By Zachary Stieber
The top U.S. public health agency labeled multiple news articles as misinformation even though the articles were accurate, according to internal emails and experts.
The U.S. Centers for Disease Control and Prevention (CDC) added the misinformation labels to articles from The Epoch Times in widely-circulated internal messages, according to copies obtained by The Epoch Times.
One of the articles reported on a peer-reviewed paper that found heart inflammation, or myocarditis, was more common after COVID-19 vaccination than after COVID-19 infection.
Nordic researchers reviewed electronic health records and counted 109 cases of myocarditis following COVID-19 infection compared to 530 after vaccination. Their study was published by the British Medical Journal.
An internal CDC email said that the study “has been picked up by anti-vax proponents as evidence that vax was more likely to cause myocarditis than COVID-19 infection,” and provided a hyperlink to The Epoch Times article.
The Feb. 7, 2023, email listed the article under “points of confusion/potential rumors/misinformation.”
The CDC did not list any data or other information supporting its label.
“The Epoch Times article should not be labeled as misinformation,” Dr. Tracy Hoeg, a physician-scientist at the University of California-San Francisco, told The Epoch Times via email.
Dr. Hoeg said the Nordic study aligned with earlier research, including a paper published by JAMA Cardiology that found myocarditis rates were higher among some populations after vaccination compared to after infection.
Another CDC email claimed a story reporting on how the U.S. government was receiving royalty payments from Moderna’s COVID-19 vaccine was inaccurate or misleading.
The Epoch Times article reported on how Moderna officials disclosed in an earnings call that the company entered a patent agreement with the U.S. National Institute of Allergy and Infectious Diseases (NIAID), sent a payment of $400 million, and would be paying additional royalties in the future.
“Anti-vax proponents question Moderna’s new patent agreement with NIAID, citing catch up payments and royalties as a ‘conflict of interest,” the CDC email, dated March 1, 2023, stated.
The Epoch Times article quoted Dr. Lawrence Tabak, the director at the time of the NIAID’s parent agency, as admitting royalty payments in general present “an appearance of a conflict of interest.”
The CDC defines employees taking part in matters in which they have a financial interest as a conflict of interest, while the U.S. Department of Health and Human Services (HHS), the parent agency of the CDC, says that financial conflicts of interest can compromise honesty “especially if the financial interests are significant.”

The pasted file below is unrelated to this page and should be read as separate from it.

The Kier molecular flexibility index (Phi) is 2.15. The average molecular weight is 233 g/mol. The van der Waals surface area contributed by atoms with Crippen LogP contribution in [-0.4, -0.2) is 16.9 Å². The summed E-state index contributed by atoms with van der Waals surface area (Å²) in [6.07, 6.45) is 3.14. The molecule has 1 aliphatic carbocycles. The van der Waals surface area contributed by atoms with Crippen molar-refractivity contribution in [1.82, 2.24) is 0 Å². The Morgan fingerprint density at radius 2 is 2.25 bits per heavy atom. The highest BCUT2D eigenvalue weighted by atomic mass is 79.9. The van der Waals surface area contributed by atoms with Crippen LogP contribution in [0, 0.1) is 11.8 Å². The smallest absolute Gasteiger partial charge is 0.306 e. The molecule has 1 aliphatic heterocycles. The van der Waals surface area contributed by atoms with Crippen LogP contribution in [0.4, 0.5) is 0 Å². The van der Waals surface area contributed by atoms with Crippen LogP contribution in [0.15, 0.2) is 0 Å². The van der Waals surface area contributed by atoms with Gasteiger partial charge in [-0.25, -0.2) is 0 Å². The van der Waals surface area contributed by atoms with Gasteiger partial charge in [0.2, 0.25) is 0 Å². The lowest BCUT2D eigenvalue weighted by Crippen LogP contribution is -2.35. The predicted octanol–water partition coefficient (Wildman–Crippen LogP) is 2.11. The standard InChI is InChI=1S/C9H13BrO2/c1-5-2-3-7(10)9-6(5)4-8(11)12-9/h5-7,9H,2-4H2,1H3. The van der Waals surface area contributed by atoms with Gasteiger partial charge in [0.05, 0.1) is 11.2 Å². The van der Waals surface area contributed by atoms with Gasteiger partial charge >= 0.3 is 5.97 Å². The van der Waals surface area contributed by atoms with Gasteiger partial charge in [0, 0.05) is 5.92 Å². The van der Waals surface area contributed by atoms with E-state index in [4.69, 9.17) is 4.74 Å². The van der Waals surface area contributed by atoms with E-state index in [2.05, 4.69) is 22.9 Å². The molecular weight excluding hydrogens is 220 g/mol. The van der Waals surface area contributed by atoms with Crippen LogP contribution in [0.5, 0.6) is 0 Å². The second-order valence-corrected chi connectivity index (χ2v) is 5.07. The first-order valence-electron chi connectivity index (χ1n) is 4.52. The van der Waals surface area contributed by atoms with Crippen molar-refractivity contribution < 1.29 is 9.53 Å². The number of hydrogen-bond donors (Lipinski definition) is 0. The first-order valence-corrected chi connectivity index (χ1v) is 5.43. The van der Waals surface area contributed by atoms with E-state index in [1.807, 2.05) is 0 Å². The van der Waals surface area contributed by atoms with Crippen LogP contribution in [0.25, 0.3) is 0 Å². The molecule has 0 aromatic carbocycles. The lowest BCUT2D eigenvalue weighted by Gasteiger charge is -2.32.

“It is certainly interesting that, confronted with possible ethics concerns, the CDC doesn’t address them but dismisses them as ‘misinformation,’” Michael Chamberlain, director of the nonprofit Protect the Public’s Trust, told The Epoch Times via email.
The CDC also labeled an Epoch Times video featuring a doctor describing data on COVID-19 vaccines negatively impacting gut health as misinformation, the emails show, even though the video was based on published research.
“The information contained in these documents illustrates how federal health officials so rapidly squandered the trust of the American public, and it shows the danger of government setting itself up as an arbiter of truth,” Mr. Chamberlain said. “The agency is quick to slap a derogatory label on any statements that don’t fit its preferred narrative, and just as quick to impugn the motives of anyone who dares make those statements. This is not government working for the people, it is government as adversary to the people.”
More on Emails
The emails were circulated to more than 150 people in the CDC and the HHS.
They were sent by Emily Matthews, a contractor acting on behalf of the CDC’s Research & Evaluation Team.
Additional emails showed Colin Bernatzky, a CDC public health analyst, decrying articles from The Epoch Times articles on research, including a peer-reviewed paper that analyzed autopsies done on people who died following COVID-19 vaccination and concluded many of the deaths were likely due to the vaccines.
Ms. Matthews and Mr. Bernatzky did not respond to inquiries. The CDC declined to comment.
“I know this has come up previously around CDC’s rapid response capabilities/strategies to address misinformation,” another CDC official wrote, as Mr. Bernatzky’s concerns were distributed within the agency.
“I feel like this needs to be its own special report … and we could highlight what themes/topics are these ant-vax [sic] topics covering,” another official said, adding later that he could see the U.S. Department of Homeland Security “having opinions on this.”
The emails were obtained under the Freedom of Information Act. Large portions are redacted.
Government agencies, including the CDC, were found to have conspired with social media companies to censor a wide range of speech, including posts that provided accurate information about COVID-19 vaccines. As part of that effort, the CDC passed on misinformation to Facebook, documents showed. The agency has also offered misinformation about vaccines in presentations and on social media.
The Supreme Court is set to soon take up the legal case that uncovered the conspiracy.